Sunday, June 13, 2010

Church Fathers, the Early Christians (Irenaeus)

St. Irenaeus was probably born around 125 A.D. He was a disciple of Polycarp who was a disciple of John who was an apostle of Christ. He wrote the “Refutation of Heresies” against Gnostism and “Proof of the Apostolic Preaching.” 
Irenaeus wrote: 
"Where, then, do we look for Christ's authentic teaching? In the congregations that were founded by the apostles, who set trustworthy men in charge of them, and charged them to pass on the teaching unchanged to future generations through carefully chosen successors." 
He was probably the first to speak of the church as “Catholic.”

He wrote about Linus (the Pope who succeeded Peter and reigned from about 64 A.D. – 79 A.D.) around 180 A.D. saying: 
“The blessed apostles, then, having founded and built of the Church, committed into the hands of Linus the office of the episcopate.” (Against Heresies) 
This is the same Linus mentioned in Paul’s Second Letter to Timothy Chapter 4 versus 20-22.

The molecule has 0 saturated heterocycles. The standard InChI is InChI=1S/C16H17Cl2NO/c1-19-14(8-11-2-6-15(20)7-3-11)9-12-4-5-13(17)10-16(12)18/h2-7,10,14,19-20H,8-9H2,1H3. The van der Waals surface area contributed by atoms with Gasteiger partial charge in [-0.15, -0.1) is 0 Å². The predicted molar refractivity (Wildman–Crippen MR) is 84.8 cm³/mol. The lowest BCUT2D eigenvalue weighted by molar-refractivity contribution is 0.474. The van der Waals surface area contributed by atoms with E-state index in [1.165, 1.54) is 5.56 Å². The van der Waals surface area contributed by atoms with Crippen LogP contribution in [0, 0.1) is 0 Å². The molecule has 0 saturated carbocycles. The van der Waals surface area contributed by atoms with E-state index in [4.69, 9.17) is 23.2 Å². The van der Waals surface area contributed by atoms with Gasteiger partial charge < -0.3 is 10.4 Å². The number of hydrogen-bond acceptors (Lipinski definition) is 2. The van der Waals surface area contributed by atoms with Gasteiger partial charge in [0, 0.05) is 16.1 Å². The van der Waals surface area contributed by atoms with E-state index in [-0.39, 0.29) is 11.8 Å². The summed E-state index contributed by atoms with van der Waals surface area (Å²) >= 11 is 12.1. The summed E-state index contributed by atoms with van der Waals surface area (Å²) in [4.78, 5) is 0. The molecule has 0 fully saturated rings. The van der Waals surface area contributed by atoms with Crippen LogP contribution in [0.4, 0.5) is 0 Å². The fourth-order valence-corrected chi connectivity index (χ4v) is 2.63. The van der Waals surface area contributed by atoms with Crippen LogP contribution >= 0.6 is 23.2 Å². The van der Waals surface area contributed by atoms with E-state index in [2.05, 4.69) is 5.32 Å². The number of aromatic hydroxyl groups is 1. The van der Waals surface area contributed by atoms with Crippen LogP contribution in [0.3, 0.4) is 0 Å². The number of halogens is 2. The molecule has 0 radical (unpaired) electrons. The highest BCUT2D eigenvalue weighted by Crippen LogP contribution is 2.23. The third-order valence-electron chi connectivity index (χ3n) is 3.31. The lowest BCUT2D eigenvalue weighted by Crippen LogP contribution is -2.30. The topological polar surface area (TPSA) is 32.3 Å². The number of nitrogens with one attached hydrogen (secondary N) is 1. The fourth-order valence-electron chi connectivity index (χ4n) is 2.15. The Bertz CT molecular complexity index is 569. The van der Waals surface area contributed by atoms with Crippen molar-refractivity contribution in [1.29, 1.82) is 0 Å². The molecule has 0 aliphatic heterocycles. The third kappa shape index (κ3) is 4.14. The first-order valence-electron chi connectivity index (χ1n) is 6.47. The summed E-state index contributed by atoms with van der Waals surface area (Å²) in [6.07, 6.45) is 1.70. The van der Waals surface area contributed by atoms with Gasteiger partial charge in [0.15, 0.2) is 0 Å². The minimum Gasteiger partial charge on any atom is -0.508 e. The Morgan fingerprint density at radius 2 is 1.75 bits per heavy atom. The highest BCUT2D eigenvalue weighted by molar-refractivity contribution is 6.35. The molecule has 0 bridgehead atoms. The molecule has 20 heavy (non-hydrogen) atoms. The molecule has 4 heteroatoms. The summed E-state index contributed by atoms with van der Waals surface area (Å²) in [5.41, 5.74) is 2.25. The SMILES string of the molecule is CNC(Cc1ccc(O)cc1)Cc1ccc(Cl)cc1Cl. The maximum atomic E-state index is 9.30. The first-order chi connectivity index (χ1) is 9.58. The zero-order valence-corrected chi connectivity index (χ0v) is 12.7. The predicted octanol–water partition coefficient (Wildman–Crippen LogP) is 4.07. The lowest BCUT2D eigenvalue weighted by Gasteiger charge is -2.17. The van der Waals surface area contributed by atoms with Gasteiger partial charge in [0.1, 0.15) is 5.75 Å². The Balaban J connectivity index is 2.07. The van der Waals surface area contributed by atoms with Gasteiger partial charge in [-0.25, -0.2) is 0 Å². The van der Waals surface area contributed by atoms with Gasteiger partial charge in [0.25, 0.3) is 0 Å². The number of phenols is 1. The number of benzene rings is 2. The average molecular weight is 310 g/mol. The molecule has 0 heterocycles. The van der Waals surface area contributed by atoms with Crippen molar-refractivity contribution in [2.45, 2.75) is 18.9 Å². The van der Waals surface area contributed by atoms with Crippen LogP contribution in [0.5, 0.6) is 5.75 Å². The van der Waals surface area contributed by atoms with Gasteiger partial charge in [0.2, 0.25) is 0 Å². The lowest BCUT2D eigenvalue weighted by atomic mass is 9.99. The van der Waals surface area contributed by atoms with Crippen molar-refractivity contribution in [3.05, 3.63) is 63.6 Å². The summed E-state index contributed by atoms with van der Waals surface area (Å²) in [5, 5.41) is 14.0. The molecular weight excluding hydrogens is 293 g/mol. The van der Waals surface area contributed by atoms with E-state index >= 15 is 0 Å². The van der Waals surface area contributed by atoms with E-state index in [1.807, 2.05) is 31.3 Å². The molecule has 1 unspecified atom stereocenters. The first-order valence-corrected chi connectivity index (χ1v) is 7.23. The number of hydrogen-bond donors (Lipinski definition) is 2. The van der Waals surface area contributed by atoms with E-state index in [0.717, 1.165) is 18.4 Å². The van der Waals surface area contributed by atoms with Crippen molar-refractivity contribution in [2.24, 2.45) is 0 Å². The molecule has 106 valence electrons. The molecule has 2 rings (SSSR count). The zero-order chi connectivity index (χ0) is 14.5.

Here is the quote from 2nd Timothy chapter 4 from verse 18 -- it is the end of the letter. I have included the footnotes from the NAB. 

The Lord will rescue me from every evil threat and will bring me safe to his heavenly kingdom. To him be glory forever and ever. Amen.
Greet Prisca and Aquila 9 and the family of Onesiphorus.
Erastus 10 remained in Corinth, while I left Trophimus sick at Miletus.
Try to get here before winter. Eubulus, Pudens, Linus, 11 Claudia, and all the brothers send greetings.
The Lord be with your spirit. Grace be with all of you.
Studying the earliest Christians is also helpful because you can see, from the very earliest years of the church, an apostolic lineage. From Peter to Linus to Cletus to St. Clement and so on . . . . until today with Benedict.
H/T - Angela, my dear friend and my Godchild's Mom 

For further resources:
NAB  - New American Bible Online

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